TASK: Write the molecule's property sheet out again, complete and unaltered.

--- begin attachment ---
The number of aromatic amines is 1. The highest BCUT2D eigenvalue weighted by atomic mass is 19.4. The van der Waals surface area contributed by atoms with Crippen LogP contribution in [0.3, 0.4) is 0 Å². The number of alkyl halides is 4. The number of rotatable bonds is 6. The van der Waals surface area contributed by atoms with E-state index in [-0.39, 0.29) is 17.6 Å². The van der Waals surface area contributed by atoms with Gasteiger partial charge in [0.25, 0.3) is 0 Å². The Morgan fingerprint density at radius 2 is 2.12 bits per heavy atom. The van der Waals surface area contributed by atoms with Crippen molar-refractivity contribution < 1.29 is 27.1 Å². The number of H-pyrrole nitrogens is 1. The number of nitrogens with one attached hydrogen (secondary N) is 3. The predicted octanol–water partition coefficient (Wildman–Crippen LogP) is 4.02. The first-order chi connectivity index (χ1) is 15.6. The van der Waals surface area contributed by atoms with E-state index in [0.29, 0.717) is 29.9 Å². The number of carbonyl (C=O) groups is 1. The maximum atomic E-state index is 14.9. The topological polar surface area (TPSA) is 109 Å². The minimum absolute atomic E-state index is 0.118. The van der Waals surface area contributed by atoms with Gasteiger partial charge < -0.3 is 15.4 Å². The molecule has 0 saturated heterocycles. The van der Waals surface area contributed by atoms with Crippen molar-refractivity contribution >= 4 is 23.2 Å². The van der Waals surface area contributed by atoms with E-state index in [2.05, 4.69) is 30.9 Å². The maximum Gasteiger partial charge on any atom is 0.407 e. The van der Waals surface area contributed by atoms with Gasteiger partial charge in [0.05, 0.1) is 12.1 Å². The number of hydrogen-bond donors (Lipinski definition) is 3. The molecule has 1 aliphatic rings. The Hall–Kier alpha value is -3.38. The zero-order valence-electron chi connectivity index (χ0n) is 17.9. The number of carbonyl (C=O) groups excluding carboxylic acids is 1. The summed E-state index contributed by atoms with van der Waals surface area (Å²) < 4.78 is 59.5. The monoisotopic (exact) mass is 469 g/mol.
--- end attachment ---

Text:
The number of aromatic amines is 1. The highest BCUT2D eigenvalue weighted by atomic mass is 19.4. The van der Waals surface area contributed by atoms with Crippen LogP contribution in [0.3, 0.4) is 0 Å². The number of alkyl halides is 4. The number of rotatable bonds is 6. The van der Waals surface area contributed by atoms with E-state index in [-0.39, 0.29) is 17.6 Å². The van der Waals surface area contributed by atoms with Gasteiger partial charge in [0.25, 0.3) is 0 Å². The Morgan fingerprint density at radius 2 is 2.12 bits per heavy atom. The van der Waals surface area contributed by atoms with Crippen molar-refractivity contribution < 1.29 is 27.1 Å². The number of H-pyrrole nitrogens is 1. The number of nitrogens with one attached hydrogen (secondary N) is 3. The predicted octanol–water partition coefficient (Wildman–Crippen LogP) is 4.02. The first-order chi connectivity index (χ1) is 15.6. The van der Waals surface area contributed by atoms with E-state index in [0.29, 0.717) is 29.9 Å². The number of carbonyl (C=O) groups is 1. The maximum atomic E-state index is 14.9. The topological polar surface area (TPSA) is 109 Å². The minimum absolute atomic E-state index is 0.118. The van der Waals surface area contributed by atoms with Gasteiger partial charge < -0.3 is 15.4 Å². The molecule has 0 saturated heterocycles. The van der Waals surface area contributed by atoms with Crippen molar-refractivity contribution >= 4 is 23.2 Å². The van der Waals surface area contributed by atoms with E-state index in [2.05, 4.69) is 30.9 Å². The maximum Gasteiger partial charge on any atom is 0.407 e. The van der Waals surface area contributed by atoms with Gasteiger partial charge in [0.05, 0.1) is 12.1 Å². The number of hydrogen-bond donors (Lipinski definition) is 3. The molecule has 1 aliphatic rings. The Hall–Kier alpha value is -3.38. The zero-order valence-electron chi connectivity index (χ0n) is 17.9. The number of carbonyl (C=O) groups excluding carboxylic acids is 1. The summed E-state index contributed by atoms with van der Waals surface area (Å²) < 4.78 is 59.5. The monoisotopic (exact) mass is 469 g/mol.